Drew: This episode had a fairly simple premise; the main character goes around trying to get his hands on a sky boat, once owned by his teacher but now in the hands of Benten. I want to say that up-front, because this was probably the least-comprehensible episode of anime I watched this month. They introduced a bunch of things from nowhere, like the seaside clocktower that Benten apparently owns. The worst part was the one conversation between Tengu that dropped a bunch of terminology with minimal context, one that I would have been totally lost for if I hadn’t encountered the term Kurama Tengu before. It’s still a visual feast, but the visuals are often a lot less tightly targeted than, say, a Tatami Galaxy. I’m starting to worry (admittedly just a little) that this might be a TV anime with movie problems rather than a TV anime with movie benefits.
Will: Once again, this show is really good. Cool looking combat, cute girls, and the jazz trend continues. I guess that’s just the battle soundtrack they’ve gone for, which I wholeheartedly support. It’s so awesome every time. I like these characters, and it’s pretty much what I expected, but better. I actually saw the drama this week, and I wasn’t surprised. The main character still has confidence issues, the rival is typical rival, noting out of the ordinary. Hell, even the way Sono talked to Yura was pretty typical, and in my opinion justified. I mean, the music and acting made it really dramatic, way more than it seems like it should be, but in that situation, I’d do the same in a way. I’ve done team competitions before, and I’ve frequently been the one to tell people, “Hey, this is a game, have fun, lose with a smile, or don’t compete.” Yura was really taking it too seriously and personally when she surrendered. It’s airsoft, at least try to take someone down with you. All that said, I still enjoy the hell out of this show.
Drew: I agree that the fundamental concept was pretty regular for interscholastic competitions of any kind, but I do think the show went a few hundred meters too far down melodramatic avenue to make its point. I don’t need it to be a huge issue, and by making that scene what it was, the show brought itself closer to the bad side of the gap between fun entertainment and serious drama. There’s a market for combining the two in a skilled way, but there sure as hell ain’t one for shoehorning one into the other. That aside, it was a fun tournament episode, and the matches shown in detail, both the win and the curbstomp, were good viewing. I hope we get a rematch in the future and it’s either light-hearted or a GaoGaiGar ripoff. So long as it’s not that kind of dramatic.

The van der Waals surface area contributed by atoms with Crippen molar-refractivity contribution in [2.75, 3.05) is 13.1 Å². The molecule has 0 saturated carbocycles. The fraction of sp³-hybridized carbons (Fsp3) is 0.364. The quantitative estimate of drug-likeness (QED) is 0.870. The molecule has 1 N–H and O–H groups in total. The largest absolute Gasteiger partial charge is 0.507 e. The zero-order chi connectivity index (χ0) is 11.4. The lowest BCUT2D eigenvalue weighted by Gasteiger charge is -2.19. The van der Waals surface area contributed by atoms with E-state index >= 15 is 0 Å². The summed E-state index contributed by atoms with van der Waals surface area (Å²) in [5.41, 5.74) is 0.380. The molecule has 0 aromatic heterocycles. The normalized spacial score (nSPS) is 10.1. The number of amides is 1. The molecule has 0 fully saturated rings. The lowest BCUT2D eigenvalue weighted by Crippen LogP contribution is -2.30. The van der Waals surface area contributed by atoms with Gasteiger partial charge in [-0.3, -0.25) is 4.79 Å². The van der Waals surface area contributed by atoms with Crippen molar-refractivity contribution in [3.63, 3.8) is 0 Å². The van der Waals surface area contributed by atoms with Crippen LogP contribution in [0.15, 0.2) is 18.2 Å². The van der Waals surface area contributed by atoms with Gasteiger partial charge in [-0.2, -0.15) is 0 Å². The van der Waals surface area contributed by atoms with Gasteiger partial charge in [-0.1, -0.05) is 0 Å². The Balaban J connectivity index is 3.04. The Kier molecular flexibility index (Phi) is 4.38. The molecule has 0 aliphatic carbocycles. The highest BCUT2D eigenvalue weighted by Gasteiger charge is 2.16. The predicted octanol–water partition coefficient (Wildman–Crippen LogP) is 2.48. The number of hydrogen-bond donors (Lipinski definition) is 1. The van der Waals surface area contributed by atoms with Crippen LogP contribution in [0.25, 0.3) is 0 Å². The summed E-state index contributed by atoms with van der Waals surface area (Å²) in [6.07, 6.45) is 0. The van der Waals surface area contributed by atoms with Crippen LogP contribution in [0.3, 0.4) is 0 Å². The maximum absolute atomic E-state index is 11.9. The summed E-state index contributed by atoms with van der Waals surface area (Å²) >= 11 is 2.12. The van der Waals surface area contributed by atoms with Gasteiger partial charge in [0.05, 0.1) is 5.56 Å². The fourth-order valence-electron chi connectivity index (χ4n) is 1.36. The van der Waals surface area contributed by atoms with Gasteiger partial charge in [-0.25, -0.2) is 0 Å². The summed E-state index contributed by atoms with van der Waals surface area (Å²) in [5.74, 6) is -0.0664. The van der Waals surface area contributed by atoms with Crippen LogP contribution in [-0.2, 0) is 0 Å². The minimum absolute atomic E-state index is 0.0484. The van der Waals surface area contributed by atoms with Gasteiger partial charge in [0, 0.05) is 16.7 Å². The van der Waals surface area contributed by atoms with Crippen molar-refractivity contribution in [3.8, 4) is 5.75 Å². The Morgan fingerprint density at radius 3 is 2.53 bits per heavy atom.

Sam: I think the issue with the drama is that it wants to be manly with its ideals, but the rest of the show is so uninterested with being like that that when it does try and get manly, it gets really stupid. The entire show to me right now feels like two different elements pulling desperately towards opposite ends of the quality spectrum, and while I still like it, I really want it to just drop the pretense and be fun. When its fun its fun, but it isn’t good when it is not fun.
Will: Y’know, I honestly don’t really feel one way or the other about the drama. It’s just there to create some tension and conflict in a show that doesn’t inherently have any. It’s exactly what I expected. Some episodes of K-ON! had things like this, and really, Hidamari Sketch is one of the few that ends up being really great without any real conflict or drama. I’m honestly only discussing the drama in C3-bu because episode to episode, there’s not much else to say. It’s cute girls doing cute things, with some jazzy airsoft action. Either you like it or you don’t. It’s a great show so far, there’s just not much to talk about. I guess my point is that the drama does not feel incongruous to me, it just feels like token drama, and nothing more.